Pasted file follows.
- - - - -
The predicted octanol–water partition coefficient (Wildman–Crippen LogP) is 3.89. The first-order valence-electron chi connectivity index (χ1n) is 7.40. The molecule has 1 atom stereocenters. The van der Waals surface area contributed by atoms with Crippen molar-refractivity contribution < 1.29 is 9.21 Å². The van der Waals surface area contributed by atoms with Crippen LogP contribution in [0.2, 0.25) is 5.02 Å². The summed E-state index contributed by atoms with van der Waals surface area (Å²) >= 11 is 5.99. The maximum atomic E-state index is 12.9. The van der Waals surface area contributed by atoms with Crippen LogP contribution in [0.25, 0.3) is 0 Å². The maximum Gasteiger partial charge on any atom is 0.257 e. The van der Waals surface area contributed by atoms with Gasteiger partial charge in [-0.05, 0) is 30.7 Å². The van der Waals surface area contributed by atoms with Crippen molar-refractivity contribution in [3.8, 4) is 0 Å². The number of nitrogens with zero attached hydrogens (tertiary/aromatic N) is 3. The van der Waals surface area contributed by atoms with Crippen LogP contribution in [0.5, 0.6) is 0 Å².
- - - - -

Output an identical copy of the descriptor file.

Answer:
The predicted octanol–water partition coefficient (Wildman–Crippen LogP) is 3.89. The first-order valence-electron chi connectivity index (χ1n) is 7.40. The molecule has 1 atom stereocenters. The van der Waals surface area contributed by atoms with Crippen molar-refractivity contribution < 1.29 is 9.21 Å². The van der Waals surface area contributed by atoms with Crippen LogP contribution in [0.2, 0.25) is 5.02 Å². The summed E-state index contributed by atoms with van der Waals surface area (Å²) >= 11 is 5.99. The maximum atomic E-state index is 12.9. The van der Waals surface area contributed by atoms with Crippen LogP contribution in [0.25, 0.3) is 0 Å². The maximum Gasteiger partial charge on any atom is 0.257 e. The van der Waals surface area contributed by atoms with Gasteiger partial charge in [-0.05, 0) is 30.7 Å². The van der Waals surface area contributed by atoms with Crippen molar-refractivity contribution in [3.8, 4) is 0 Å². The number of nitrogens with zero attached hydrogens (tertiary/aromatic N) is 3. The van der Waals surface area contributed by atoms with Crippen LogP contribution in [0.5, 0.6) is 0 Å².